Mortgage lenders come in all sizes, ranging from RBC – the biggest in the country – to tiny wholesale lenders and credit unions.
When it comes to entrusting a company with your biggest debt, odds are, name recognition matters to you. Consciously or subconsciously, people gravitate to well-known lenders partly because there's a feeling of safety in "big."
Even when a smaller lender has tantalizing rates and the best terms, homeowners sometimes tend to avoid it if they don't know the name. An oft-cited reason for that is fear that the lender will go out of business. And that is certainly not unprecedented.
If we're talking about "prime" lenders – i.e., those catering to more creditworthy customers – the list of extinct lenders includes companies like Abode Mortgage, Citizens Bank, Dundee Bank, Maple Trust and ResMor Trust. Mind you, most of these lenders were purchased by others.
Just recently, we buried another lender. FirstLine, once one of the biggest mortgage companies in the country, closed its doors Tuesday after 25 years in business.
People worry about lenders closing down for one main reason: they're scared the lender will force them to repay their mortgage early. In reality, however, that rarely happens with prime lenders.
The bigger risk has been with subprime lenders. In fact, some subprime borrowers have even lost their homes in cases where they couldn't refinance elsewhere after their lender shut down.
But if you're a qualified borrower with provable income, do you really need to be worried if your lender goes out of business?
"Not at all," says Boris Bozic, president and chief executive officer at Merix Financial.
"I always find it fascinating that people are concerned about smaller lenders," he adds. "We're not deposit takers. We're giving money, not taking money. The risk is all ours."
Many second- and third-tier lenders get their funding from large financial institutions and that funding is fairly stable, Mr. Bozic says.
"Even if a company were to run into financial difficulties, the vast majority of the time there are backup servicers in place." This sort of contingency planning is almost always required by the parties funding a lender's mortgages.
If a lender were to close, Mr. Bozic says another financial institution would simply take over the mortgage.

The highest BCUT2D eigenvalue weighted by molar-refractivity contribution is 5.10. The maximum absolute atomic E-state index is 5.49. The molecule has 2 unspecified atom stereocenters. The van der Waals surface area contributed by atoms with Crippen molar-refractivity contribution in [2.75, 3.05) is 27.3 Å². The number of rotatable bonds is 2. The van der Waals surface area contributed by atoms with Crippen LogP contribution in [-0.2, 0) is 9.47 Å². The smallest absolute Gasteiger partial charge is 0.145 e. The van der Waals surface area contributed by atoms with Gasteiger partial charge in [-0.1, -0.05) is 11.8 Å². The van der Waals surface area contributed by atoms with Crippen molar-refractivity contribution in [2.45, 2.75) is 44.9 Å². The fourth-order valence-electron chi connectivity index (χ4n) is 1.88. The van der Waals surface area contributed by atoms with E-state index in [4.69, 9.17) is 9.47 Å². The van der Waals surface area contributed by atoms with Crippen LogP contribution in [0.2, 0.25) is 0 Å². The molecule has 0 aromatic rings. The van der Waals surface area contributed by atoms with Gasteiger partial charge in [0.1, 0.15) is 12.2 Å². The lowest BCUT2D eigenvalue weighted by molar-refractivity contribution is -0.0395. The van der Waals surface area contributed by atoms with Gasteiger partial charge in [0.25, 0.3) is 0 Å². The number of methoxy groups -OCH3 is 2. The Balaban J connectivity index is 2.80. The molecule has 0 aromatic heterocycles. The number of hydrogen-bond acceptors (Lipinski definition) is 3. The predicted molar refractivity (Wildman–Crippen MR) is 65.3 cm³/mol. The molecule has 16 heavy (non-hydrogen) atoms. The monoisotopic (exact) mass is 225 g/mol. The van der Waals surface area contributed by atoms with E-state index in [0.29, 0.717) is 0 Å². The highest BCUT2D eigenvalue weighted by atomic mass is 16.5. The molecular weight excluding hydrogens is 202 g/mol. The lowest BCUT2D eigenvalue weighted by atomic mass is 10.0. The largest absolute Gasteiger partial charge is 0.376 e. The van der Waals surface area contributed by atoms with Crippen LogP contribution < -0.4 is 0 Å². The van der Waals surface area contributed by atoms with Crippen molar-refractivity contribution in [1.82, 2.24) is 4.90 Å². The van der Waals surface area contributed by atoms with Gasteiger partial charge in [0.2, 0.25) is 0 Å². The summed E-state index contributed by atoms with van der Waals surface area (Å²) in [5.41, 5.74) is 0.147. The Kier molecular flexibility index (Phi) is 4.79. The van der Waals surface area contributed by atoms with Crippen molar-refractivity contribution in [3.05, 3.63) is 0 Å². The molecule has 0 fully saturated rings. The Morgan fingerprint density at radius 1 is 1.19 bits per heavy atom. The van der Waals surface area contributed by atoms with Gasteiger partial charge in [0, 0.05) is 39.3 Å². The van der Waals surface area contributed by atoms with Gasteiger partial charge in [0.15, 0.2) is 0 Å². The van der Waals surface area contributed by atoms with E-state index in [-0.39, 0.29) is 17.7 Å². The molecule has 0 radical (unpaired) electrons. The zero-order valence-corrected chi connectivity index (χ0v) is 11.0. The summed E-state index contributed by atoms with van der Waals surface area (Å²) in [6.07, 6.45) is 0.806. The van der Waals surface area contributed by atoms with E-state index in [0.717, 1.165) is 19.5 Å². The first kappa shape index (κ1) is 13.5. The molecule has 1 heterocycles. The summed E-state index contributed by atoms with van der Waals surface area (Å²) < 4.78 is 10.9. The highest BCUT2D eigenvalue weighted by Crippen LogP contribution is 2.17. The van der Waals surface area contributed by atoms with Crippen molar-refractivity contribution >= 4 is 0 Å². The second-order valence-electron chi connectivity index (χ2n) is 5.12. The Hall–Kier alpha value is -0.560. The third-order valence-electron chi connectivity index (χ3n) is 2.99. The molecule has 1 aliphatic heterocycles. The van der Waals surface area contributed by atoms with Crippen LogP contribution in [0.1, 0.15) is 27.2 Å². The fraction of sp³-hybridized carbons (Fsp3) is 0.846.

When a lender sells your mortgage to another party, you just keep making the same payments like nothing happened – albeit to a different company, in some cases. The new lender is generally required to honour the terms of your old mortgage contract, Mr. Bozic says.
The one thing that will change is the renewal offer you receive at maturity. Generally, the new owner of your mortgage will be the one making your renewal offer. That could be good or bad depending on how competitive the new lender is. But smart consumers always shop their lender's renewal offer anyway, so this isn't a major issue.
Overall, the probability of a lender disappearing is low. On its own, it's not enough reason to avoid a less prominent company.
That's especially true when the lender has the best deal in the market – which is the case with many smaller lenders today. If you can find a 0.10 percentage point lower rate, you'll save roughly $1,200 over 60 months on a standard $250,000 mortgage.
If you're interested in getting the best rate possible, you need to be open to saving money with a smaller mortgage company. Just be sure to get independent advice so you can sidestep the ones with onerous contract restrictions. Examples of those include fully closed terms, costly penalty calculations, porting restrictions, refinance limitations, and so on. Some lenders have rather unpleasant fine print, but that's true for micro and mega lenders alike.
There are certainly reasons to choose a major bank or large credit union for your mortgage, including branch accessibility, integrating your mortgage with your banking or credit line, and access to other financial products. But it's rarely necessary to shun lesser-known lenders for fear they'll close and leave you stranded.